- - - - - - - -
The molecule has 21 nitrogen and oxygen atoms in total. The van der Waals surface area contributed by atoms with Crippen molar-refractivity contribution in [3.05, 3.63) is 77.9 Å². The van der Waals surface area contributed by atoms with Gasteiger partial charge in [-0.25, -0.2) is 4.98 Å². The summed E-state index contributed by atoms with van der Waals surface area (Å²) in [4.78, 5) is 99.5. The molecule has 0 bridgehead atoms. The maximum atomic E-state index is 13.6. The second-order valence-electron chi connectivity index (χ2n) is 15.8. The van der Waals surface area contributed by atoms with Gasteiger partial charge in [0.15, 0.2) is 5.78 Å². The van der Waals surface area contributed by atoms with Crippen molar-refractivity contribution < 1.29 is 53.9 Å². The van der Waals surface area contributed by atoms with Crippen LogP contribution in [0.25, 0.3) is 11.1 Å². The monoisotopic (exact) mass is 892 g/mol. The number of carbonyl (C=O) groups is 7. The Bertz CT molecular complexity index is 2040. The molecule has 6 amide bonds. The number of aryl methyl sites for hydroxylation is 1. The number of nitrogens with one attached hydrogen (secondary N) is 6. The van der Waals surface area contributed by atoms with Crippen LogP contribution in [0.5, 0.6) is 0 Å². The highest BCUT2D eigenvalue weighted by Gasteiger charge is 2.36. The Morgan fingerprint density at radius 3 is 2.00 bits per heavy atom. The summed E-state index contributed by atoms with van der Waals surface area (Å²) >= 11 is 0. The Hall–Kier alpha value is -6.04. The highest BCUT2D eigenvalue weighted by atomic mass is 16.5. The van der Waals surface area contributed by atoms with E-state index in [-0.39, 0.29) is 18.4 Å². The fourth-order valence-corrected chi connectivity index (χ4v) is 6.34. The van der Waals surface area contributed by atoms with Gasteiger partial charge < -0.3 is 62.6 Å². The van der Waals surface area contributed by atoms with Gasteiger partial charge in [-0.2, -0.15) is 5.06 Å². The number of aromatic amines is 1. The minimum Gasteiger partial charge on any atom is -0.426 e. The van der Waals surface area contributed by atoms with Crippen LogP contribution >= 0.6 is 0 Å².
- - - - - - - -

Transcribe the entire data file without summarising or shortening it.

The molecule has 21 nitrogen and oxygen atoms in total. The van der Waals surface area contributed by atoms with Crippen molar-refractivity contribution in [3.05, 3.63) is 77.9 Å². The van der Waals surface area contributed by atoms with Gasteiger partial charge in [-0.25, -0.2) is 4.98 Å². The summed E-state index contributed by atoms with van der Waals surface area (Å²) in [4.78, 5) is 99.5. The molecule has 0 bridgehead atoms. The maximum atomic E-state index is 13.6. The second-order valence-electron chi connectivity index (χ2n) is 15.8. The van der Waals surface area contributed by atoms with Gasteiger partial charge in [0.15, 0.2) is 5.78 Å². The van der Waals surface area contributed by atoms with Crippen molar-refractivity contribution < 1.29 is 53.9 Å². The van der Waals surface area contributed by atoms with Crippen LogP contribution in [0.25, 0.3) is 11.1 Å². The monoisotopic (exact) mass is 892 g/mol. The number of carbonyl (C=O) groups is 7. The Bertz CT molecular complexity index is 2040. The molecule has 6 amide bonds. The number of aryl methyl sites for hydroxylation is 1. The number of nitrogens with one attached hydrogen (secondary N) is 6. The van der Waals surface area contributed by atoms with Crippen LogP contribution in [0.5, 0.6) is 0 Å². The highest BCUT2D eigenvalue weighted by Gasteiger charge is 2.36. The Morgan fingerprint density at radius 3 is 2.00 bits per heavy atom. The summed E-state index contributed by atoms with van der Waals surface area (Å²) >= 11 is 0. The Hall–Kier alpha value is -6.04. The highest BCUT2D eigenvalue weighted by atomic mass is 16.5. The van der Waals surface area contributed by atoms with E-state index in [-0.39, 0.29) is 18.4 Å². The fourth-order valence-corrected chi connectivity index (χ4v) is 6.34. The van der Waals surface area contributed by atoms with Gasteiger partial charge < -0.3 is 62.6 Å². The van der Waals surface area contributed by atoms with Gasteiger partial charge in [-0.2, -0.15) is 5.06 Å². The number of aromatic amines is 1. The minimum Gasteiger partial charge on any atom is -0.426 e. The van der Waals surface area contributed by atoms with Crippen LogP contribution >= 0.6 is 0 Å².